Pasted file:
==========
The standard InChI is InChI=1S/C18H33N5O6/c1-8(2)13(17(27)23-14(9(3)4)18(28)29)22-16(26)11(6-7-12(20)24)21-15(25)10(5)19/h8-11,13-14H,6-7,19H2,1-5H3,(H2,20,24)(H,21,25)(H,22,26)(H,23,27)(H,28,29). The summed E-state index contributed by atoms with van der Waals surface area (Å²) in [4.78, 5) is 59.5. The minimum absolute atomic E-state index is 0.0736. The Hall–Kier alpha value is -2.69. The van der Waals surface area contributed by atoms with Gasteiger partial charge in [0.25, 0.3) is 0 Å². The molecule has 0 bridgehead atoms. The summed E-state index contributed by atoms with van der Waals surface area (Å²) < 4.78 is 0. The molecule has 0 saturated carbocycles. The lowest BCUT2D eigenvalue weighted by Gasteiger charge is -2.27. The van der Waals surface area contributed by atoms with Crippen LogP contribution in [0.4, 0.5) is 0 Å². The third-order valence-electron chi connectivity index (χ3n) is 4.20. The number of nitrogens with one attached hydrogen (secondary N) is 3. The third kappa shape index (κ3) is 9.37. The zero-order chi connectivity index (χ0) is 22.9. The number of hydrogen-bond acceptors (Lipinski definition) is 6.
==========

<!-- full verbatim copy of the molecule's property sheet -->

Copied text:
The standard InChI is InChI=1S/C18H33N5O6/c1-8(2)13(17(27)23-14(9(3)4)18(28)29)22-16(26)11(6-7-12(20)24)21-15(25)10(5)19/h8-11,13-14H,6-7,19H2,1-5H3,(H2,20,24)(H,21,25)(H,22,26)(H,23,27)(H,28,29). The summed E-state index contributed by atoms with van der Waals surface area (Å²) in [4.78, 5) is 59.5. The minimum absolute atomic E-state index is 0.0736. The Hall–Kier alpha value is -2.69. The van der Waals surface area contributed by atoms with Gasteiger partial charge in [0.25, 0.3) is 0 Å². The molecule has 0 bridgehead atoms. The summed E-state index contributed by atoms with van der Waals surface area (Å²) < 4.78 is 0. The molecule has 0 saturated carbocycles. The lowest BCUT2D eigenvalue weighted by Gasteiger charge is -2.27. The van der Waals surface area contributed by atoms with Crippen LogP contribution in [0.4, 0.5) is 0 Å². The third-order valence-electron chi connectivity index (χ3n) is 4.20. The number of nitrogens with one attached hydrogen (secondary N) is 3. The third kappa shape index (κ3) is 9.37. The zero-order chi connectivity index (χ0) is 22.9. The number of hydrogen-bond acceptors (Lipinski definition) is 6.